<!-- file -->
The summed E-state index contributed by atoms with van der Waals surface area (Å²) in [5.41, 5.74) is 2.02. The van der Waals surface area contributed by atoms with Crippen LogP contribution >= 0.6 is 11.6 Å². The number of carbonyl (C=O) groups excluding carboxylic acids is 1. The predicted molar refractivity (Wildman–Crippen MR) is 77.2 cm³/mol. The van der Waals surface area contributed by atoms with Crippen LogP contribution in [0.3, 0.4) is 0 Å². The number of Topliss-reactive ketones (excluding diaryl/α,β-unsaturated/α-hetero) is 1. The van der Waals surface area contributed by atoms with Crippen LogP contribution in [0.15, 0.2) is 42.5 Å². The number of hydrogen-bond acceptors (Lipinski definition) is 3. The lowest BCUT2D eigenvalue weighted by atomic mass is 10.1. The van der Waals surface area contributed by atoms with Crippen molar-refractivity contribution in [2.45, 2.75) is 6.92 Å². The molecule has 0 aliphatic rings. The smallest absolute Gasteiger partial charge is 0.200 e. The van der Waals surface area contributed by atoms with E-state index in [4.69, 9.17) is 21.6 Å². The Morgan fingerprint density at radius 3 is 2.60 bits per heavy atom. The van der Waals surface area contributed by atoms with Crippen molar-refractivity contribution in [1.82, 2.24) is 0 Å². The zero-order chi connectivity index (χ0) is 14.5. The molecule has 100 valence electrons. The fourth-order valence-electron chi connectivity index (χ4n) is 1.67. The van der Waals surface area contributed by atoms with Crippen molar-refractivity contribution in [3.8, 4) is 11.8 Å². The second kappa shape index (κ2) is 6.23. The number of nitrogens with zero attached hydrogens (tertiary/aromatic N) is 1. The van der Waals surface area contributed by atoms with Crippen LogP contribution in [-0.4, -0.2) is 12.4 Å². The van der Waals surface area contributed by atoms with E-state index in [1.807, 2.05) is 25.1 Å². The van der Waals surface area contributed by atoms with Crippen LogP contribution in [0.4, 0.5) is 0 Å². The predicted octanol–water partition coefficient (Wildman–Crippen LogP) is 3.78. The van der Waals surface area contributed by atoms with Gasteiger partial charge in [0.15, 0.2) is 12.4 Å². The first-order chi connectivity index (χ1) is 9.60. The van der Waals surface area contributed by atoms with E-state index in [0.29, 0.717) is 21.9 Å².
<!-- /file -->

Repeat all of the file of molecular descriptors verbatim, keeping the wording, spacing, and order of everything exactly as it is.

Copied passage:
The summed E-state index contributed by atoms with van der Waals surface area (Å²) in [5.41, 5.74) is 2.02. The van der Waals surface area contributed by atoms with Crippen LogP contribution >= 0.6 is 11.6 Å². The number of carbonyl (C=O) groups excluding carboxylic acids is 1. The predicted molar refractivity (Wildman–Crippen MR) is 77.2 cm³/mol. The van der Waals surface area contributed by atoms with Crippen LogP contribution in [0.3, 0.4) is 0 Å². The number of Topliss-reactive ketones (excluding diaryl/α,β-unsaturated/α-hetero) is 1. The van der Waals surface area contributed by atoms with Crippen LogP contribution in [0.15, 0.2) is 42.5 Å². The number of hydrogen-bond acceptors (Lipinski definition) is 3. The lowest BCUT2D eigenvalue weighted by atomic mass is 10.1. The van der Waals surface area contributed by atoms with Crippen molar-refractivity contribution in [2.45, 2.75) is 6.92 Å². The molecule has 0 aliphatic rings. The smallest absolute Gasteiger partial charge is 0.200 e. The van der Waals surface area contributed by atoms with E-state index in [4.69, 9.17) is 21.6 Å². The Morgan fingerprint density at radius 3 is 2.60 bits per heavy atom. The van der Waals surface area contributed by atoms with Crippen molar-refractivity contribution in [1.82, 2.24) is 0 Å². The zero-order chi connectivity index (χ0) is 14.5. The molecule has 100 valence electrons. The fourth-order valence-electron chi connectivity index (χ4n) is 1.67. The van der Waals surface area contributed by atoms with Crippen molar-refractivity contribution in [3.8, 4) is 11.8 Å². The second kappa shape index (κ2) is 6.23. The number of nitrogens with zero attached hydrogens (tertiary/aromatic N) is 1. The van der Waals surface area contributed by atoms with Crippen LogP contribution in [-0.4, -0.2) is 12.4 Å². The van der Waals surface area contributed by atoms with E-state index in [1.807, 2.05) is 25.1 Å². The van der Waals surface area contributed by atoms with Crippen LogP contribution in [0.4, 0.5) is 0 Å². The predicted octanol–water partition coefficient (Wildman–Crippen LogP) is 3.78. The van der Waals surface area contributed by atoms with Gasteiger partial charge in [0.15, 0.2) is 12.4 Å². The first-order chi connectivity index (χ1) is 9.60. The van der Waals surface area contributed by atoms with E-state index in [0.29, 0.717) is 21.9 Å².